So I opened my Bible and here in verse 1 is “Listen to my words”. In this passage Elihu is directing Job to listen to him, but today I hear God directing us to listen to Him.
I hear so many people speak of the difficulties of finding space to hear God, that match my own difficulties, so I am assuming you are in that place too. In the busyness of life there is rarely space to fit everything in. To spend enough time just being with God is something we all seem to struggle with. Lately I find myself coming to God in prayer and having no words to say. I just have an overwhelming need to praise God and acknowledge His gift of Creation and His immense gift of His Son and our Saviour. Then I just want to sit in His presence.
For years I believed prayer meant coming before God with a long list of things to pray about, once I had completed the obligatory thank you for this etc. Lately God has been showing me otherwise. He knows us better than we know ourselves and He knows when we need time just resting in His presence. So when you come before God, don’t rush into your prayer list, spend time just sitting in His presence, with your focus on Him and His love and let Him minister to you.
“Therefore I tell you, do not worry about your life, what you will eat or drink; or about your body, what you will wear. … Your heavenly Father knows that you need them. But seek first His kingdom, and His righteousness and all these things will be given to you as well.” Matthew 6:25,32-34 NIV.
God is willing to hear your petitions but He wants you to just be in His presence, leave behind the busyness of life, and just sit with Him and let Him minister to you. No striving, just love.

Posted By Nan

Now Elihu talks.
He is younger than the other friends. It is not certain if he came with the other three, but it is apparent from his words that he did. Presumably his youth led to him being considered unimportant so he was not listed with the other friends and he remained silent while they spoke. Now the other friends have been silenced by Job’s arguments and Elihu feels he must speak.
Elihu is angry with Job because Job has focused on justifying himself, rather than justifying God. He is angry with the other three because they condemned Job despite not finding anything to accuse him of. To Elihu this amounts to an accusation against God.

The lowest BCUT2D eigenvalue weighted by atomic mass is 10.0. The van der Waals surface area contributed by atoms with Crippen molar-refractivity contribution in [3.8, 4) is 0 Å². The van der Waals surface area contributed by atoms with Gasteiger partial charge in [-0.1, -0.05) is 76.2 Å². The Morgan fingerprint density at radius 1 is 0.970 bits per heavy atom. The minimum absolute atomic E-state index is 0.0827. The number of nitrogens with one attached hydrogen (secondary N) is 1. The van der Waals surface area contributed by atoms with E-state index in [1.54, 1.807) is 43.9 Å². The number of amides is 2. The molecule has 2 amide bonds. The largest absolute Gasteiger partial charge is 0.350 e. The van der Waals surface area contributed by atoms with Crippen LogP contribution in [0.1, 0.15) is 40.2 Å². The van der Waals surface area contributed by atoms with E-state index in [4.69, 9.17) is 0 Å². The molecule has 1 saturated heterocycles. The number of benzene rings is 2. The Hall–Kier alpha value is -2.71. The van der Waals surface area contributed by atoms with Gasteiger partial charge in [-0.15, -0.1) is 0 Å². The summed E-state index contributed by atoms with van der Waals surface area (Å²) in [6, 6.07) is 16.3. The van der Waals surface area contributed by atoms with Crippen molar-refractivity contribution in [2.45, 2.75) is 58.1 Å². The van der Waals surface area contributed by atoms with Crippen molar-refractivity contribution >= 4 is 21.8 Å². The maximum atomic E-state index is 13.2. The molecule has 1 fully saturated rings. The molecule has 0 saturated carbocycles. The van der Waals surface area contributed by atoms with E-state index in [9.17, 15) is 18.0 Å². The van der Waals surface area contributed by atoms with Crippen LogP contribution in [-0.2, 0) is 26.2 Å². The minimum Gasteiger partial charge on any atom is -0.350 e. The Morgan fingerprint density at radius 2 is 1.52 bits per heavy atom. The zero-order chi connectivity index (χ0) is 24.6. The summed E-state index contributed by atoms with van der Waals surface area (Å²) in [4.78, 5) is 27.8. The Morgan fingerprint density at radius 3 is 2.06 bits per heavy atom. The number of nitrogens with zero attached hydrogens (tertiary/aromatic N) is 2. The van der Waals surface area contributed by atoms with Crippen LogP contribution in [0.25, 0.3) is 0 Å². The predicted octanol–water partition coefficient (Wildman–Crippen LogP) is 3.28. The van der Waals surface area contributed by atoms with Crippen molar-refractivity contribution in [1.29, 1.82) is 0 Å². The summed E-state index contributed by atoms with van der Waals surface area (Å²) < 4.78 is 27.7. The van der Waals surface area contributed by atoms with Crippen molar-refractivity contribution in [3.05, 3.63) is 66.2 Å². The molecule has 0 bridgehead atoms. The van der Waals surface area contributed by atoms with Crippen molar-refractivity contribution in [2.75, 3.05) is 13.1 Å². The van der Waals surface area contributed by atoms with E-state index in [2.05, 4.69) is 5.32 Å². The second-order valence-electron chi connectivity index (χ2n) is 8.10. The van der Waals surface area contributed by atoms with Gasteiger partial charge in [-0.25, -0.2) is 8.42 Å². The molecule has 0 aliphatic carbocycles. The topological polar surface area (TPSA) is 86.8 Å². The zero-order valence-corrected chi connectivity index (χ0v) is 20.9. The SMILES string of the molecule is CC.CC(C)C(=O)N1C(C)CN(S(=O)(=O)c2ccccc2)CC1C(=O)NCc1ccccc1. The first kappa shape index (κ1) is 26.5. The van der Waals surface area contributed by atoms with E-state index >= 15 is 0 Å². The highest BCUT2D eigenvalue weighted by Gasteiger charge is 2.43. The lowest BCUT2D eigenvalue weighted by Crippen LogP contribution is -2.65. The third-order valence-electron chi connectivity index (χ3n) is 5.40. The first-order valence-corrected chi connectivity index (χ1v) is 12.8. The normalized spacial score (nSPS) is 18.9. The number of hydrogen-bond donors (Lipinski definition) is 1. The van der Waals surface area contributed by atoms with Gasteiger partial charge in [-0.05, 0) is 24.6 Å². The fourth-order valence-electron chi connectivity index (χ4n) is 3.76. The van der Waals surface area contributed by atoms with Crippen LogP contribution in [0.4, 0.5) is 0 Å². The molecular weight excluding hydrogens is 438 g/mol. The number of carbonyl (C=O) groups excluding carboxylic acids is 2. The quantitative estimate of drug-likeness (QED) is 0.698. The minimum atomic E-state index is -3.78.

Elihu starts by offering an excuse for breaking convention and speaking. He says he deferred to the older men and to their age and wisdom. However, he contends, it is the breath of God, the spirit within man, that gives him understanding. The old do not have a premium on wisdom or knowing right from wrong.
Then he speaks of how he listened respectfully to the words of the older men. But he was disappointed that none of them answered Job’s arguments. He believes the men omitted an important argument that the Spirit of God has revealed to him. He feels compelled to speak.
It is an interesting situation. A young man who defers to the social conventions of his time and his respect for his elders. He defers to their wisdom but is dismayed that the words he feels within him are not spoken by these men. He feels constrained to remain silent because the convention is to allow the more senior men to speak. Have you ever found yourself in that situation? Or on the flip side, have you ever been part of a group of people arguing about faith and ignored or shut down the words of a younger person? But, what if God has given an important message to the younger person? What if your rules that protect the supposedly wise and shut down the younger person prevent God’s message from being revealed?
Remember Jesus’ words as recorded in Matthew 21:26 “… whoever wants to become great among you must be your servant.” NIV
Being a servant means being humble. Humility means stopping and letting others speak. Letting others have the answers. Not always being the wise one who knows everything. It means accepting you don’t have all the answers. It means accepting that God sends messengers of all ages and He expects His message to be honoured. So welcome the Elihu’s among you, and listen to them respectfully as you except others to listen to you.